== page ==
So this means that the folks at The Gentle Doctor Animal Hospital were informed that they need to stop declawing in Jan. 2020, but they chose to keep declawing and go against their own company’s policy.


Here is another declawing review about Banfield’s Gentle Doctor Animal Hospital.



Are some Banfield animal hospitals secretly going against their company’s policy and performing this inhumane amputation procedure because of the easy and good money that it brings them?


The facts.

We were doing some research on spay and neuter clinics in Las Vegas that also declaw cats.

One of the declawing animal hospitals in Vegas, Sahara Pines Animal Hospital, referred one of our researchers to Gentle Doctor Animal Hospital for a 4 paw declaw procedure. Sahara Pines Animal Hospital does 2 paw declaws but not 4 paw declaws.

According to an employee, Gentle Doctor Animal Hospital was sold to Banfield in October 2019.

Our researcher called Banfield’s Gentle Doctor Animal Hospital for a price of a spay/declaw and the employee asked, “Would you want 2 paws or all 4?”

A spay/4 paw declaw is $1200. The employee said that Dr Fujikawa does the declaws fairly often, sometimes one a week. The employee said that she uses a laser and it’s better because it’s less traumatic on the cat and tissue because it cauterizes. They said that she only goes to the 2nd knuckle and the traditional declaw goes to the 3rd knuckle.

When asked if declawing is ok for a cat the employee said that if a declaw is done on a younger cat it’s ok.

To confirm that this animal hospital declaws cats, another researcher spoke with a different employee and asked for the price of a spay/front declaw and the employee asked if they want two or four paws. They said a 2 paw declaw is $660 and a 4 paw declaw is $250 more which is $910.


We checked on some Banfield Animal Hospitals throughout the country and all of them, except for one, said they don’t declaw cats.

Banfield Forest Park in Ohio said that they would only declaw for a medical issue. They said if you get a note from your doctor saying that you are susceptible to cat scratches, for example if you have diabetes or are immune-compromised, they will do a declaw.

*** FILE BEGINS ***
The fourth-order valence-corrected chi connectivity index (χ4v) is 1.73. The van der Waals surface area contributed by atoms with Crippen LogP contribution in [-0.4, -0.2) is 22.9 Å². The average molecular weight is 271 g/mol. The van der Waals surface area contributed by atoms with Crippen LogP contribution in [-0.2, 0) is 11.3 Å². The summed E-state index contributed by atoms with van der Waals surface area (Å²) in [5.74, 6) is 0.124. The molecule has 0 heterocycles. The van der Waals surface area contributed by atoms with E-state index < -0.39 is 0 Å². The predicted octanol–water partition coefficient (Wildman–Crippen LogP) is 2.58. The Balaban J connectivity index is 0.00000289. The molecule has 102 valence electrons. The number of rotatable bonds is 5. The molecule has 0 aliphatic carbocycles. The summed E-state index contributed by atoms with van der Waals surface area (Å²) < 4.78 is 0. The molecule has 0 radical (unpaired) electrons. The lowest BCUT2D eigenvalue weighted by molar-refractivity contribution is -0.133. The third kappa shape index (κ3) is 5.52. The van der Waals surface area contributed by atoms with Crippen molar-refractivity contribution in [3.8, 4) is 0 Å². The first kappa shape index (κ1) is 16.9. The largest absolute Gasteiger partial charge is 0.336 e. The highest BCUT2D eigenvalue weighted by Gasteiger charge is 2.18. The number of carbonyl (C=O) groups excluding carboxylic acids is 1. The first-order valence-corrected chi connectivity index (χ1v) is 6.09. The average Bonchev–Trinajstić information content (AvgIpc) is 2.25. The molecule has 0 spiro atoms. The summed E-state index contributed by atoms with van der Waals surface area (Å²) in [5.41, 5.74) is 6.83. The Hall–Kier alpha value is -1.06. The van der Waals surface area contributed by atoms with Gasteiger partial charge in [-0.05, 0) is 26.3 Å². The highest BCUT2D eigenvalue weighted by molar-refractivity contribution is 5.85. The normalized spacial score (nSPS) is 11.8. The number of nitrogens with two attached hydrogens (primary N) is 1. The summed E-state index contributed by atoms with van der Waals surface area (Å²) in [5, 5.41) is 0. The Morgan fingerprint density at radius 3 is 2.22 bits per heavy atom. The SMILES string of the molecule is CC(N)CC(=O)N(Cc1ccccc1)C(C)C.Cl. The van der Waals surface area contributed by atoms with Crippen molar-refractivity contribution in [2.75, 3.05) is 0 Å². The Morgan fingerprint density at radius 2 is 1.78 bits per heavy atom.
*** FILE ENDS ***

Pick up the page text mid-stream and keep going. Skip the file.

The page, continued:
Here’s some info we published in 2017 about the Gentle Doctor Animal Hospital, which was an AAHA Accredited Animal Hospital at the time. 

They had this on their website, “the most humane method of feline onychectomy (declawing) is laser declawing.”

The information has since been removed.

Screenshot from website.



(Laser declawing vets like to deceived their clients and say that declawing with a laser is safer and better. That’s a lie. Lasers burn off the toe bones and claws on cats. These laser declawing vets need to do a lot of declaws to pay back those $35,000 laser machines.

A study reported in the September 1, 2002 issue of the Journal of the American Veterinary Association by Mison, et al., reported that lasers offered no benefit over the more conventional methods of declawing, stating “differences in discomfort and complications between groups treated via scalpel versus CO2 laser were not clinically relevant.”

Levy, et al. (1999), found that complications (bleeding, limping, swelling, infection) were generally worse in the laser onychectomy (declawing) group, compared against blade onychectomy in the first 2 days after surgery. Laser declawing can result in 4th degree burns.

The long-term pain and other problems with the laser declaw procedure remain the same as with the other methods.)